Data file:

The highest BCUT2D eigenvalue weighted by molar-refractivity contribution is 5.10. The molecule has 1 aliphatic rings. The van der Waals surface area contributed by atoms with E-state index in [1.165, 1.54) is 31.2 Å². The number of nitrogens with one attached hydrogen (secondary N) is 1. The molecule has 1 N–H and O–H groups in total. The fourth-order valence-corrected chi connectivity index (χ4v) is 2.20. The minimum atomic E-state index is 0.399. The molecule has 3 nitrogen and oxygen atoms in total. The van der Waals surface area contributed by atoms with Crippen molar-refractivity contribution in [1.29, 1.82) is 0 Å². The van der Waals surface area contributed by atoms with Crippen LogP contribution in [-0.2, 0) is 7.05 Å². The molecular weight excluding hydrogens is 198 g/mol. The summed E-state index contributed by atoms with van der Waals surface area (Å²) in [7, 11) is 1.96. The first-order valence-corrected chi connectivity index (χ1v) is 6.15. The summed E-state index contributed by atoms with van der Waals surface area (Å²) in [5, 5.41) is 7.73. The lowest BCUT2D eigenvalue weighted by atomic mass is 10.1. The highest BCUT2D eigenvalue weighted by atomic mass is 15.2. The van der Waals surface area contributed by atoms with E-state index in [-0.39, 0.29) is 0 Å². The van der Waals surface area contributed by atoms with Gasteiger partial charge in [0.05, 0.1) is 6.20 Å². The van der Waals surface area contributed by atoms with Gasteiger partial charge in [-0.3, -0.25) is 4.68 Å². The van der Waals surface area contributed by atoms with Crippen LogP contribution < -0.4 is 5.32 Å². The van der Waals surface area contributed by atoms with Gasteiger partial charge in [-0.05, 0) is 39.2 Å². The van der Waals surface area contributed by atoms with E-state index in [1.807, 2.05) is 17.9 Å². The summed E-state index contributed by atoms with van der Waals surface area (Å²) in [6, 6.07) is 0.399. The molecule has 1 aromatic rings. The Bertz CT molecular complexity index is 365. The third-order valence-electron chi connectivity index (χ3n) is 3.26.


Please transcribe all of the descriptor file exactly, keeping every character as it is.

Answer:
The highest BCUT2D eigenvalue weighted by molar-refractivity contribution is 5.10. The molecule has 1 aliphatic rings. The van der Waals surface area contributed by atoms with E-state index in [1.165, 1.54) is 31.2 Å². The number of nitrogens with one attached hydrogen (secondary N) is 1. The molecule has 1 N–H and O–H groups in total. The fourth-order valence-corrected chi connectivity index (χ4v) is 2.20. The minimum atomic E-state index is 0.399. The molecule has 3 nitrogen and oxygen atoms in total. The van der Waals surface area contributed by atoms with Crippen molar-refractivity contribution in [1.29, 1.82) is 0 Å². The van der Waals surface area contributed by atoms with Crippen LogP contribution in [-0.2, 0) is 7.05 Å². The molecular weight excluding hydrogens is 198 g/mol. The summed E-state index contributed by atoms with van der Waals surface area (Å²) in [7, 11) is 1.96. The first-order valence-corrected chi connectivity index (χ1v) is 6.15. The summed E-state index contributed by atoms with van der Waals surface area (Å²) in [5, 5.41) is 7.73. The lowest BCUT2D eigenvalue weighted by atomic mass is 10.1. The highest BCUT2D eigenvalue weighted by atomic mass is 15.2. The van der Waals surface area contributed by atoms with E-state index in [-0.39, 0.29) is 0 Å². The van der Waals surface area contributed by atoms with Gasteiger partial charge in [0.05, 0.1) is 6.20 Å². The van der Waals surface area contributed by atoms with Gasteiger partial charge in [-0.3, -0.25) is 4.68 Å². The van der Waals surface area contributed by atoms with Crippen LogP contribution < -0.4 is 5.32 Å². The van der Waals surface area contributed by atoms with Gasteiger partial charge in [-0.05, 0) is 39.2 Å². The van der Waals surface area contributed by atoms with E-state index in [1.807, 2.05) is 17.9 Å². The summed E-state index contributed by atoms with van der Waals surface area (Å²) in [6, 6.07) is 0.399. The molecule has 1 aromatic rings. The Bertz CT molecular complexity index is 365. The third-order valence-electron chi connectivity index (χ3n) is 3.26.